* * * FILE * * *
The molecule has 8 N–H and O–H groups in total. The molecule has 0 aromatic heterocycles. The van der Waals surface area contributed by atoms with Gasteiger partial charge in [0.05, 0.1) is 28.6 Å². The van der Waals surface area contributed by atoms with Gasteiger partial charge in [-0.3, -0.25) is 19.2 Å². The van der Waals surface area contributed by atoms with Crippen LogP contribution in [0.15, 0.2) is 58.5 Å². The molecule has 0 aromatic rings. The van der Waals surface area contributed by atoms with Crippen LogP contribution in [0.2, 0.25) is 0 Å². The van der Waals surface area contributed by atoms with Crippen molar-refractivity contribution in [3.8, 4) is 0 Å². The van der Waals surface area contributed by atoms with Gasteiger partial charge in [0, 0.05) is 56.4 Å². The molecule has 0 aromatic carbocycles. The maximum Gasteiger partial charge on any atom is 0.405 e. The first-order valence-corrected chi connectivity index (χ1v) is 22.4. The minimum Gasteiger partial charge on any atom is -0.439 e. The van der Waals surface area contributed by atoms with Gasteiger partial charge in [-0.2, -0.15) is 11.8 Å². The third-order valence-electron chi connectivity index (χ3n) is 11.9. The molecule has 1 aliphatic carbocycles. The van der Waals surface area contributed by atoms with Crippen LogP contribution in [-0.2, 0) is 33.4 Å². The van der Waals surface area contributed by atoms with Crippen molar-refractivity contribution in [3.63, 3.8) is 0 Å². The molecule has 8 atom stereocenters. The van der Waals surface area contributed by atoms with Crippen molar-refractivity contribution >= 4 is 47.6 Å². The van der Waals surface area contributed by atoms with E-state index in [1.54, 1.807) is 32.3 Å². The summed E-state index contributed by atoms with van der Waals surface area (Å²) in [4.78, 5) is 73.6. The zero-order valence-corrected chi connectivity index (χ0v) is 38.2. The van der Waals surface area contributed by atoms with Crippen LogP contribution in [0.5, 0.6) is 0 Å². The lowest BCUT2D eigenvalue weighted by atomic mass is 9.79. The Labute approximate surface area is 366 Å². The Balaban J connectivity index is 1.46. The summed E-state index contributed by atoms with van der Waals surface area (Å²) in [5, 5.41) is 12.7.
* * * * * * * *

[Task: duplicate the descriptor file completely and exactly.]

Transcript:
The molecule has 8 N–H and O–H groups in total. The molecule has 0 aromatic heterocycles. The van der Waals surface area contributed by atoms with Gasteiger partial charge in [0.05, 0.1) is 28.6 Å². The van der Waals surface area contributed by atoms with Gasteiger partial charge in [-0.3, -0.25) is 19.2 Å². The van der Waals surface area contributed by atoms with Crippen LogP contribution in [0.15, 0.2) is 58.5 Å². The molecule has 0 aromatic rings. The van der Waals surface area contributed by atoms with Crippen LogP contribution in [0.2, 0.25) is 0 Å². The van der Waals surface area contributed by atoms with Crippen molar-refractivity contribution in [3.8, 4) is 0 Å². The van der Waals surface area contributed by atoms with Gasteiger partial charge in [0, 0.05) is 56.4 Å². The molecule has 0 aromatic carbocycles. The maximum Gasteiger partial charge on any atom is 0.405 e. The first-order valence-corrected chi connectivity index (χ1v) is 22.4. The minimum Gasteiger partial charge on any atom is -0.439 e. The van der Waals surface area contributed by atoms with Gasteiger partial charge in [-0.2, -0.15) is 11.8 Å². The third-order valence-electron chi connectivity index (χ3n) is 11.9. The molecule has 1 aliphatic carbocycles. The van der Waals surface area contributed by atoms with Crippen LogP contribution in [-0.2, 0) is 33.4 Å². The van der Waals surface area contributed by atoms with Crippen molar-refractivity contribution in [3.63, 3.8) is 0 Å². The molecule has 8 atom stereocenters. The van der Waals surface area contributed by atoms with Crippen molar-refractivity contribution >= 4 is 47.6 Å². The van der Waals surface area contributed by atoms with E-state index in [1.54, 1.807) is 32.3 Å². The summed E-state index contributed by atoms with van der Waals surface area (Å²) in [4.78, 5) is 73.6. The zero-order valence-corrected chi connectivity index (χ0v) is 38.2. The van der Waals surface area contributed by atoms with Crippen LogP contribution in [0.5, 0.6) is 0 Å². The lowest BCUT2D eigenvalue weighted by atomic mass is 9.79. The Labute approximate surface area is 366 Å². The Balaban J connectivity index is 1.46. The summed E-state index contributed by atoms with van der Waals surface area (Å²) in [5, 5.41) is 12.7.